- Returning Home to Rome. The Basilian Monks of Grottaferrata in Albania
The new book by Ines Angeli Murzaku, an associate professor of church history at Seton Hall University, has added a new chapter to the understanding of the land on the other side of the Adriatic Sea, so close to the important cultural centers of Greece and Italy and yet so different from them. It presents the contribution of the community of the Basilians in Albania in a broad context, ending with the year 1946, when the Communist Party seized power in Albania, expelled foreigners, and began the process of annihilation of the religious element in the daily pulse of the nation.
Murzaku may humbly describe the survey as an "interesting case study" (p. 9), but there is much more to it than that. Based on the rich archival material from the Albanian and Italian archives and the extensive literature, [End Page 745] she gives an in-depth overview of the history of Christianity on the ground of the present-day Albania—especially its southern part, in the slow death of Christian communities after the occupation of the land by the Ottoman Empire, and in the formation of the Albanian refugee communities in Italy. In addition, she outlines the relationships between Eastern and Western Christian churches that met in the area settled by the Albanian tribes and in southern Italy. This is the setting of the Basilian monastic community and its unique historical role. Monasticism brought from the East to southern Italy all the wealth of the East, becoming a bridge between East and West and thus enriching the communities in the Western Church. With the settlement near Rome in Grottaferrata shortly after the end of the first millennium of Christian history, the Basilian monks became "'as a bridge between East and West, as a living memory of the undivided Christendom'" (p. 31).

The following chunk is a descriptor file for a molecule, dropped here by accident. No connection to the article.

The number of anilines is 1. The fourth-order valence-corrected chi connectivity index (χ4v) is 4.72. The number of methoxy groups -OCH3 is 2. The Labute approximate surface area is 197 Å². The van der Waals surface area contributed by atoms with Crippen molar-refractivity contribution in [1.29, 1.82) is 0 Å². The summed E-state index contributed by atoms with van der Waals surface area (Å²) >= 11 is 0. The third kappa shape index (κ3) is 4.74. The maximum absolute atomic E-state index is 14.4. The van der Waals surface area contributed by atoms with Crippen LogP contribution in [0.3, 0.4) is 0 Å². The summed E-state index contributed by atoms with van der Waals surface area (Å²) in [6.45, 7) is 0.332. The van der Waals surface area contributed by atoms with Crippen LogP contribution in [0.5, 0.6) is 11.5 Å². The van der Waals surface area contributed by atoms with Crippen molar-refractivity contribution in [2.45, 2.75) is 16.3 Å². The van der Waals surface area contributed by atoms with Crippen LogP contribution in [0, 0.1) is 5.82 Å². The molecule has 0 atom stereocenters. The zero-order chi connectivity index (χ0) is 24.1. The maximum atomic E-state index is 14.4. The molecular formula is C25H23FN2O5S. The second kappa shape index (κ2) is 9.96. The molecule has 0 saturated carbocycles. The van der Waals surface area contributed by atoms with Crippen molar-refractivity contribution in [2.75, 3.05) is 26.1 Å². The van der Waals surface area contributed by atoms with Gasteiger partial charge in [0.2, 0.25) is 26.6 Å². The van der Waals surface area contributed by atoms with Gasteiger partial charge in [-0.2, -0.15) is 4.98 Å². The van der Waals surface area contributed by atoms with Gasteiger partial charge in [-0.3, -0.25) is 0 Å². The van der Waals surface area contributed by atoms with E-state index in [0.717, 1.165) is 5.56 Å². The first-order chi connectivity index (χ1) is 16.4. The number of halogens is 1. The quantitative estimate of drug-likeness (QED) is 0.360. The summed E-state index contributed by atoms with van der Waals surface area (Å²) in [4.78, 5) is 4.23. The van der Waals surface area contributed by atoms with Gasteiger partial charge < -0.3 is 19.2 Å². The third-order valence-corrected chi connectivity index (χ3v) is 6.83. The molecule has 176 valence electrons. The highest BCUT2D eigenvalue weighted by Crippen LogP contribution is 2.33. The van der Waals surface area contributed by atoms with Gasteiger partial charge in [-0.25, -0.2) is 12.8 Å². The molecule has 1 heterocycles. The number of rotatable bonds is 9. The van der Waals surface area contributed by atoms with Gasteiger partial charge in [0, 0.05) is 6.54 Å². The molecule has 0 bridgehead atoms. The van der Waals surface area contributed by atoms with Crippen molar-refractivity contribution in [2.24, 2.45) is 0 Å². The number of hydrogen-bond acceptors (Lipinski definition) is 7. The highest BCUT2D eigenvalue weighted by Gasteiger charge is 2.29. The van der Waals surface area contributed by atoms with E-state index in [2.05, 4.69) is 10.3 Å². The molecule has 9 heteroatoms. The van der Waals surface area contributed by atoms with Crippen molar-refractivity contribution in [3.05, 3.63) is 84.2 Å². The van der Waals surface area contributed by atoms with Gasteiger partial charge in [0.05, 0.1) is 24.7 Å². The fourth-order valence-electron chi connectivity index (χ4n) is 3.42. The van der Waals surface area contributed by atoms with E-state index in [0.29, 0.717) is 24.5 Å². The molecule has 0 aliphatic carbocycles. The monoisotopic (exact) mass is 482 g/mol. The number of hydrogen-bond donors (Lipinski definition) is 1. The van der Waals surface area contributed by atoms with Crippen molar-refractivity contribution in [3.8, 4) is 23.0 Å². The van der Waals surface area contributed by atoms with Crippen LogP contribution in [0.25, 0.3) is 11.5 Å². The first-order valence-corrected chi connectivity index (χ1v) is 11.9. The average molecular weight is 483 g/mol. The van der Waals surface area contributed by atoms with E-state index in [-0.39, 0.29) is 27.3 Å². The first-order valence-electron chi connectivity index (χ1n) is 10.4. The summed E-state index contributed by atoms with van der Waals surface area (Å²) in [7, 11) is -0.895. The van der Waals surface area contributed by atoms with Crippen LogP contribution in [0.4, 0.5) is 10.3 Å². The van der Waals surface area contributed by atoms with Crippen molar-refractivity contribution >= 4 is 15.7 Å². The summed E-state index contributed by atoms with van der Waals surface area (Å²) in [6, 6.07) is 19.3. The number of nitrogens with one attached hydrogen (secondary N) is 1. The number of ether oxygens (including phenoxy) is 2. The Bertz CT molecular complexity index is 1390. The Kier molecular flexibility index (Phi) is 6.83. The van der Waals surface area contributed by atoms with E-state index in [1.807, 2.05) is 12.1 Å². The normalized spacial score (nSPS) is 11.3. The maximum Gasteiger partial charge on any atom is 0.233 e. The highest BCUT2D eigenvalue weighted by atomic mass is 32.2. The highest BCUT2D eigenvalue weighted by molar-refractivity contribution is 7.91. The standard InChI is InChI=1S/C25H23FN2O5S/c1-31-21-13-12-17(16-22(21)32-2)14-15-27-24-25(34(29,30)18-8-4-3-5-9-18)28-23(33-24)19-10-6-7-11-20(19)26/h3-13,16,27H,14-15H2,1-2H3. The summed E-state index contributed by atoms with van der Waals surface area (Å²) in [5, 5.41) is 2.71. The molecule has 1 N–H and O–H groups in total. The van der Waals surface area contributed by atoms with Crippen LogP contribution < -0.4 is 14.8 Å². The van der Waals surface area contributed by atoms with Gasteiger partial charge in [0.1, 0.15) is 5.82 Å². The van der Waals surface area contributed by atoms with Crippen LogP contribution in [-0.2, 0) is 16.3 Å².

The Eastern origin, organization, and discipline of the Basilian monks made them, in the opinion of the church leadership, the most appropriate individuals to strengthen the Christian communities on the border between the Greek and Latin worlds settled by the Albanian tribes and to establish links between the two Christian traditions. They took over this task twice in history. Their role was to maintain the image of the Church as it had been before the Great Schism, to sustain the wealth of both communities, and to point to the goal ahead of them. Since they were the only living institution that had existed before the division, their testimony and standing were significant. When the Albanian population in the south started to show interest in greater integration with the Latin Church, the authorities felt that the Basilian monks were best equipped to perform the task of integrating and restructuring. The author clearly states that the Roman institutions and their leaders had poor knowledge of the traditions and spiritual wealth of the East, perhaps versed more in principles rather than practice, and their requirements and expectations were unrealistic. When the initiatives came from the Albanians, it often happened that they adopted the wait-and-see policy, which failed to reflect the interest shown by the people in the pope and in better integration with the West. Before World War II, the Basilian monks were again sent to the Albanians, but the opportunity had been lost. It appeared that, during the Italian occupation of Albania, which should have stimulated greater interest on the part of the Albanians for linking with the Roman Church, the expectations of the Holy See were too high. With Muslims assuming the dominant role in Albanian society, it was now the Albanians who adopted the wait-and-see strategy. Together with the Sisters of Saint Macrina, who focused mainly on education and social work, the Basilians did not have many opportunities to forge deep links with the people. Despite the Albanian roots of the Basilians, the authorities and the people considered them foreigners. At the time of the awakening...